News about DEA

News from the Secretary, January 2008

How times have changed! It is now reported  that “Climate change is the single most pressing challenge Australia faces over the coming decade, according to a confidential  Treasury brief prepared for the new Labor Government” The Age, Feb 1st 2008.
Your Committee is now reviewing our activities to determine how best we can deploy our limited resources to continue to have an impact. There is now wide community acceptance that climate change is upon us and using our knowledge of the health aspects of climate change, we must encourage urgent and effective action. We always welcome your thoughts. Meanwhile we continue to build on our achievements and ask you to note reference to our educational work in the article on global environmental change and health in the BMJ written by Tony McMichael and colleagues from WHO.(URL given later in this newsletter)

The Medical Profession and Environmentalism

 
by David Shearman

Summary
This paper was written in 2002 soon after DEA was formed and was intended as a summary of the reasons for our formation.

Solzhenitsyn said, "If you want to change the world you must first change yourself".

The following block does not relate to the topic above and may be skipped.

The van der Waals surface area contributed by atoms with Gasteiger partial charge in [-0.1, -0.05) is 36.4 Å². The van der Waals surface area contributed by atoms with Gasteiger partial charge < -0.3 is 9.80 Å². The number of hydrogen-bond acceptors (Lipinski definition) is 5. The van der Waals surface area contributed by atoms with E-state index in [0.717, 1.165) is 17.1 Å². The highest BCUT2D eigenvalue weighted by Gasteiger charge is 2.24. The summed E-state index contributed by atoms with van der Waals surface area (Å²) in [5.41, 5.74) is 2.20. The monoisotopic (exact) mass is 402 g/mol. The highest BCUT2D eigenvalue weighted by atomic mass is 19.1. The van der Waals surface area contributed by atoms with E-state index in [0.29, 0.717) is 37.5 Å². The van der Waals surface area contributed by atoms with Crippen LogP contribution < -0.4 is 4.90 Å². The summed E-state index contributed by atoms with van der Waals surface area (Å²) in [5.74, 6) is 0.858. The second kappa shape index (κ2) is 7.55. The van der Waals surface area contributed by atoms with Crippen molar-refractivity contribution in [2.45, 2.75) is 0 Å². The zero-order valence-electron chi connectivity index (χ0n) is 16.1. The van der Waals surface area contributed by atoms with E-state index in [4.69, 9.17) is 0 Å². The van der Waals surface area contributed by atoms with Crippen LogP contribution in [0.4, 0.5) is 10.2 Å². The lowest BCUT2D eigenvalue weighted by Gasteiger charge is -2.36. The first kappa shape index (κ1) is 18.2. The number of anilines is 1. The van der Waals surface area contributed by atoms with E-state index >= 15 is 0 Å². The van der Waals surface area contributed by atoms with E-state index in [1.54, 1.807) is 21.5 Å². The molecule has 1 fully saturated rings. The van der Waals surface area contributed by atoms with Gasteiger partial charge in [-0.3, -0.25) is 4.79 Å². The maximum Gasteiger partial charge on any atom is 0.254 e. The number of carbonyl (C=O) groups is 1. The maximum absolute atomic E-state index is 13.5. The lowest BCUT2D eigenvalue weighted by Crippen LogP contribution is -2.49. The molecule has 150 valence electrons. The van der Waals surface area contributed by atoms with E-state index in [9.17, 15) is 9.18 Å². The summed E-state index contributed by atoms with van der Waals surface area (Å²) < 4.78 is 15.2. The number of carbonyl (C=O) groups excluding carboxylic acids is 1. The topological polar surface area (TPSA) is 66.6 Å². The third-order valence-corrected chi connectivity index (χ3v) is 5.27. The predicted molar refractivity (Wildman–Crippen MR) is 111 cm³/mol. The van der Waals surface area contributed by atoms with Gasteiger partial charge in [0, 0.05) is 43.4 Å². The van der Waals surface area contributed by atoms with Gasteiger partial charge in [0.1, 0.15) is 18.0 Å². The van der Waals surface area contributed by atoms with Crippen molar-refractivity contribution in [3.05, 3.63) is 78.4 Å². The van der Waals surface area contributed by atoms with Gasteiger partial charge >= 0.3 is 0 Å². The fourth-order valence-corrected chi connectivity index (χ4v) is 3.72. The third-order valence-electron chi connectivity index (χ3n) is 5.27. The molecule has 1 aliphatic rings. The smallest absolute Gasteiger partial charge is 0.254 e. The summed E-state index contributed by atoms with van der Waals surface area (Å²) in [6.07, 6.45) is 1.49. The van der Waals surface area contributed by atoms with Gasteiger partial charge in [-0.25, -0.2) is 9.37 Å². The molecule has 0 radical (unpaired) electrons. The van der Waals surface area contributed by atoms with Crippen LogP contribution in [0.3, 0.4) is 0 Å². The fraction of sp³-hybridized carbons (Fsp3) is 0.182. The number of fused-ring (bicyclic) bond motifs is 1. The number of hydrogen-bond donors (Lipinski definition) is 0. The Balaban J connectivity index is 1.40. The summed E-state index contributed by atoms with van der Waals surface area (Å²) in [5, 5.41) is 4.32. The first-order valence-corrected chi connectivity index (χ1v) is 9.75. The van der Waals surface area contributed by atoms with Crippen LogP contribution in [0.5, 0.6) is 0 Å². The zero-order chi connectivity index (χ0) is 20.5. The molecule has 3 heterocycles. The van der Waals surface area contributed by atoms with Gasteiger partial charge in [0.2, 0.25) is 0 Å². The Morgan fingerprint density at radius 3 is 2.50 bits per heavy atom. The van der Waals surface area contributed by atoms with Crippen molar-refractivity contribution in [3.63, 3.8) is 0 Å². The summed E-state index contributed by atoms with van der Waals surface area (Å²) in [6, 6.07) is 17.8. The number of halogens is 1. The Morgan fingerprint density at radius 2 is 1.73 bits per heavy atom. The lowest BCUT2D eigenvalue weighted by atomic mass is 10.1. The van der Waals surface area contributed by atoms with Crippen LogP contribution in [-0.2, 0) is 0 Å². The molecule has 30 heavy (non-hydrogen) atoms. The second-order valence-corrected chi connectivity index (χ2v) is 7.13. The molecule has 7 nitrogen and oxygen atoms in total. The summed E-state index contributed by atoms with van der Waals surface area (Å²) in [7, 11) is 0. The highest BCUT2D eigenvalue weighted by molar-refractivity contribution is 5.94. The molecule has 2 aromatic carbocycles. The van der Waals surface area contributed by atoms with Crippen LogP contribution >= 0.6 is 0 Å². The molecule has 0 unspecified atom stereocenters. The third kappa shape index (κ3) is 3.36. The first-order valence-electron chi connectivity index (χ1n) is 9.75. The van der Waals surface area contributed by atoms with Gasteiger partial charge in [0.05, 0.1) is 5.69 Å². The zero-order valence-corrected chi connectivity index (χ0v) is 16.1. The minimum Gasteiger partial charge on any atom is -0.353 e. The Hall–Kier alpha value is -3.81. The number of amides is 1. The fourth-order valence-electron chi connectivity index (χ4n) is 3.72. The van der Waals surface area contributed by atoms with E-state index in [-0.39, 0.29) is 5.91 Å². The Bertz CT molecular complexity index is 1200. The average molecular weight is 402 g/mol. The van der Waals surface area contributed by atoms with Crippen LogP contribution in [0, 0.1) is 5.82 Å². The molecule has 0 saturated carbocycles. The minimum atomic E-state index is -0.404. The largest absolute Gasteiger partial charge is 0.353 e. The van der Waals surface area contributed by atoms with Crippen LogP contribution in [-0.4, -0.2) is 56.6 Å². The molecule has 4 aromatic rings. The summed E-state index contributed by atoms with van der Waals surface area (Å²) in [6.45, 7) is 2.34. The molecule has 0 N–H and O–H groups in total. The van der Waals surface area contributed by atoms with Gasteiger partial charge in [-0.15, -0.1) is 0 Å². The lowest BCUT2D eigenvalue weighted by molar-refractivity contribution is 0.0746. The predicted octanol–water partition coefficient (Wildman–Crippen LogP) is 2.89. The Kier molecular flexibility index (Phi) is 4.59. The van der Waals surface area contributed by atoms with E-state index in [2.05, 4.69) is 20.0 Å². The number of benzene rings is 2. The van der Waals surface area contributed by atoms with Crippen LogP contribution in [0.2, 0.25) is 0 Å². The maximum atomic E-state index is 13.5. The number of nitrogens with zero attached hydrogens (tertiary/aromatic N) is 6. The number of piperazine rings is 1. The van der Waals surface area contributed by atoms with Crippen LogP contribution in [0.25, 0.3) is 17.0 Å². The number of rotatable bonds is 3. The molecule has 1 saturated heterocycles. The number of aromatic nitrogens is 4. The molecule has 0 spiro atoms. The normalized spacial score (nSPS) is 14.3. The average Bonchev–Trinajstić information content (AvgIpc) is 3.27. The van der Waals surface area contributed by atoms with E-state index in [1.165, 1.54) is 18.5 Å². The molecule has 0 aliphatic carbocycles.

This article analyses the psychological and ideological mechanisms which impede doctors and the community from making appropriate responses to the many impending world crises. It is important to examine how these mechanisms have affected the conservation movement because in seeking sustainable health and wellbeing, we must teach and lobby for the maintenance of the global environment, the biosphere. Denial is caused by the size of the problem in question and the individual’s perceived inability to do anything about it. The ideology of economic growth and increasing individualism leads to antagonism towards environmentalists who work for community values and the preservation of the commons. The medical profession may counter some of these impediments by using its standing to facilitate its access to those in power and by setting personal examples in sustainable behaviour. Medical organisations that demonstrate a lack of self-interest will play a key role in effecting change.